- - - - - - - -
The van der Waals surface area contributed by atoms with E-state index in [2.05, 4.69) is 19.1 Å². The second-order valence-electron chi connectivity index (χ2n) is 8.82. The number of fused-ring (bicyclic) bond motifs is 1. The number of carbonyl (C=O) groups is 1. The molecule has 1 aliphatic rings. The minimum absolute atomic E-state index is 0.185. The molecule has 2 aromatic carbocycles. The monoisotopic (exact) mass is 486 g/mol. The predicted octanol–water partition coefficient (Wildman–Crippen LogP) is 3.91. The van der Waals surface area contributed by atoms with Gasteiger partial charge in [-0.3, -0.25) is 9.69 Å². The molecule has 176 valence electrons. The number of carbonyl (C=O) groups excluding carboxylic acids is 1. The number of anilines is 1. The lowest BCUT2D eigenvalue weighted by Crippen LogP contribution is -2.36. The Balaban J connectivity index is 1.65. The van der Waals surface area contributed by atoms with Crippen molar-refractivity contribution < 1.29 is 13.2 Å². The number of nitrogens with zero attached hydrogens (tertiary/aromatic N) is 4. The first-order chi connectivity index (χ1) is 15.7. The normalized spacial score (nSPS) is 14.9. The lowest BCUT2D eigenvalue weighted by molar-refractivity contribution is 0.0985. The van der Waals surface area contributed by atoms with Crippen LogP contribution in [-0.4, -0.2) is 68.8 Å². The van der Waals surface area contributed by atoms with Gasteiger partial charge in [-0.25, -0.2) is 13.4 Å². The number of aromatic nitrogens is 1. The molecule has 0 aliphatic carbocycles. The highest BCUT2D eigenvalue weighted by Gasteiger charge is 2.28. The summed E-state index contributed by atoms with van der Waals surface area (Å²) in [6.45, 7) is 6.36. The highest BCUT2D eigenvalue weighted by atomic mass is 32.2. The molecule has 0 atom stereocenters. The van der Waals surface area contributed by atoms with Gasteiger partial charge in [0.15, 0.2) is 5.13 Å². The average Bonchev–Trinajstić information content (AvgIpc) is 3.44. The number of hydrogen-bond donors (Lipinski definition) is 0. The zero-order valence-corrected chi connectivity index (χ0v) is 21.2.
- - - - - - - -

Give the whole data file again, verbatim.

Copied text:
The van der Waals surface area contributed by atoms with E-state index in [2.05, 4.69) is 19.1 Å². The second-order valence-electron chi connectivity index (χ2n) is 8.82. The number of fused-ring (bicyclic) bond motifs is 1. The number of carbonyl (C=O) groups is 1. The molecule has 1 aliphatic rings. The minimum absolute atomic E-state index is 0.185. The molecule has 2 aromatic carbocycles. The monoisotopic (exact) mass is 486 g/mol. The predicted octanol–water partition coefficient (Wildman–Crippen LogP) is 3.91. The van der Waals surface area contributed by atoms with Gasteiger partial charge in [-0.3, -0.25) is 9.69 Å². The molecule has 176 valence electrons. The number of carbonyl (C=O) groups excluding carboxylic acids is 1. The number of anilines is 1. The lowest BCUT2D eigenvalue weighted by Crippen LogP contribution is -2.36. The Balaban J connectivity index is 1.65. The van der Waals surface area contributed by atoms with Crippen molar-refractivity contribution < 1.29 is 13.2 Å². The number of nitrogens with zero attached hydrogens (tertiary/aromatic N) is 4. The first-order chi connectivity index (χ1) is 15.7. The normalized spacial score (nSPS) is 14.9. The lowest BCUT2D eigenvalue weighted by molar-refractivity contribution is 0.0985. The van der Waals surface area contributed by atoms with Crippen LogP contribution in [-0.4, -0.2) is 68.8 Å². The van der Waals surface area contributed by atoms with Gasteiger partial charge in [-0.25, -0.2) is 13.4 Å². The number of aromatic nitrogens is 1. The molecule has 0 aliphatic carbocycles. The highest BCUT2D eigenvalue weighted by Gasteiger charge is 2.28. The summed E-state index contributed by atoms with van der Waals surface area (Å²) in [6.45, 7) is 6.36. The highest BCUT2D eigenvalue weighted by atomic mass is 32.2. The molecule has 0 atom stereocenters. The van der Waals surface area contributed by atoms with Gasteiger partial charge in [0.15, 0.2) is 5.13 Å². The average Bonchev–Trinajstić information content (AvgIpc) is 3.44. The number of hydrogen-bond donors (Lipinski definition) is 0. The zero-order valence-corrected chi connectivity index (χ0v) is 21.2.